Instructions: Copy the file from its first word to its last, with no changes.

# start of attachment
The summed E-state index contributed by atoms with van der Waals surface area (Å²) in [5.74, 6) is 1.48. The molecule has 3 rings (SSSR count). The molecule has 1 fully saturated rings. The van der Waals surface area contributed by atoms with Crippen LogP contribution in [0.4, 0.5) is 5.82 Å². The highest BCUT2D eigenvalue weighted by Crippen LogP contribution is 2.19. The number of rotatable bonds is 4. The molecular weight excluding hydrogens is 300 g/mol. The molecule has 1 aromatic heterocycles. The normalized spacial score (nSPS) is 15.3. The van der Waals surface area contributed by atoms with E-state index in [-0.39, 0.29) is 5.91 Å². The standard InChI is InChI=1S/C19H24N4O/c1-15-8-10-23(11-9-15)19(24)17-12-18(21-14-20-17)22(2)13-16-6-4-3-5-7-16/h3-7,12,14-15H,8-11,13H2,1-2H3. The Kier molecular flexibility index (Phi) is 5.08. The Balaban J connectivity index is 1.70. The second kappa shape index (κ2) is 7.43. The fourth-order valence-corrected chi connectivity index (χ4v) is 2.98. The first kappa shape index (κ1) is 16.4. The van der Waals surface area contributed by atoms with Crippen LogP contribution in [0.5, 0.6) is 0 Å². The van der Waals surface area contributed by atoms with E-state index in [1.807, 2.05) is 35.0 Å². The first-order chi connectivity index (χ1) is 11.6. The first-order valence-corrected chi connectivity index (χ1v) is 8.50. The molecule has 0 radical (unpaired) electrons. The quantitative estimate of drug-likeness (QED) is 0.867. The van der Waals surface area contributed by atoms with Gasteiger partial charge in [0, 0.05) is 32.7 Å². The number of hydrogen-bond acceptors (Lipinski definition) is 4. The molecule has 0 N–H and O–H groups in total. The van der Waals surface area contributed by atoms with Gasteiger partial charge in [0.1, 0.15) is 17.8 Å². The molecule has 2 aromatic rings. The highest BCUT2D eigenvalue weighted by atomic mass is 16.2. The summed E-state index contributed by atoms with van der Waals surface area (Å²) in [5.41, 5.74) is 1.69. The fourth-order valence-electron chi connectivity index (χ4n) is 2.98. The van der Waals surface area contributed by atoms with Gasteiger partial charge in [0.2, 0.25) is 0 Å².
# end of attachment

The summed E-state index contributed by atoms with van der Waals surface area (Å²) in [5.74, 6) is 1.48. The molecule has 3 rings (SSSR count). The molecule has 1 fully saturated rings. The van der Waals surface area contributed by atoms with Crippen LogP contribution in [0.4, 0.5) is 5.82 Å². The highest BCUT2D eigenvalue weighted by Crippen LogP contribution is 2.19. The number of rotatable bonds is 4. The molecular weight excluding hydrogens is 300 g/mol. The molecule has 1 aromatic heterocycles. The normalized spacial score (nSPS) is 15.3. The van der Waals surface area contributed by atoms with E-state index in [-0.39, 0.29) is 5.91 Å². The standard InChI is InChI=1S/C19H24N4O/c1-15-8-10-23(11-9-15)19(24)17-12-18(21-14-20-17)22(2)13-16-6-4-3-5-7-16/h3-7,12,14-15H,8-11,13H2,1-2H3. The Kier molecular flexibility index (Phi) is 5.08. The Balaban J connectivity index is 1.70. The second kappa shape index (κ2) is 7.43. The fourth-order valence-corrected chi connectivity index (χ4v) is 2.98. The first kappa shape index (κ1) is 16.4. The van der Waals surface area contributed by atoms with Crippen LogP contribution in [0.5, 0.6) is 0 Å². The van der Waals surface area contributed by atoms with E-state index in [1.807, 2.05) is 35.0 Å². The first-order chi connectivity index (χ1) is 11.6. The first-order valence-corrected chi connectivity index (χ1v) is 8.50. The molecule has 0 radical (unpaired) electrons. The quantitative estimate of drug-likeness (QED) is 0.867. The van der Waals surface area contributed by atoms with Gasteiger partial charge in [0, 0.05) is 32.7 Å². The number of hydrogen-bond acceptors (Lipinski definition) is 4. The molecule has 0 N–H and O–H groups in total. The van der Waals surface area contributed by atoms with Gasteiger partial charge in [0.1, 0.15) is 17.8 Å². The molecule has 2 aromatic rings. The highest BCUT2D eigenvalue weighted by atomic mass is 16.2. The summed E-state index contributed by atoms with van der Waals surface area (Å²) in [5.41, 5.74) is 1.69. The fourth-order valence-electron chi connectivity index (χ4n) is 2.98. The van der Waals surface area contributed by atoms with Gasteiger partial charge in [0.2, 0.25) is 0 Å².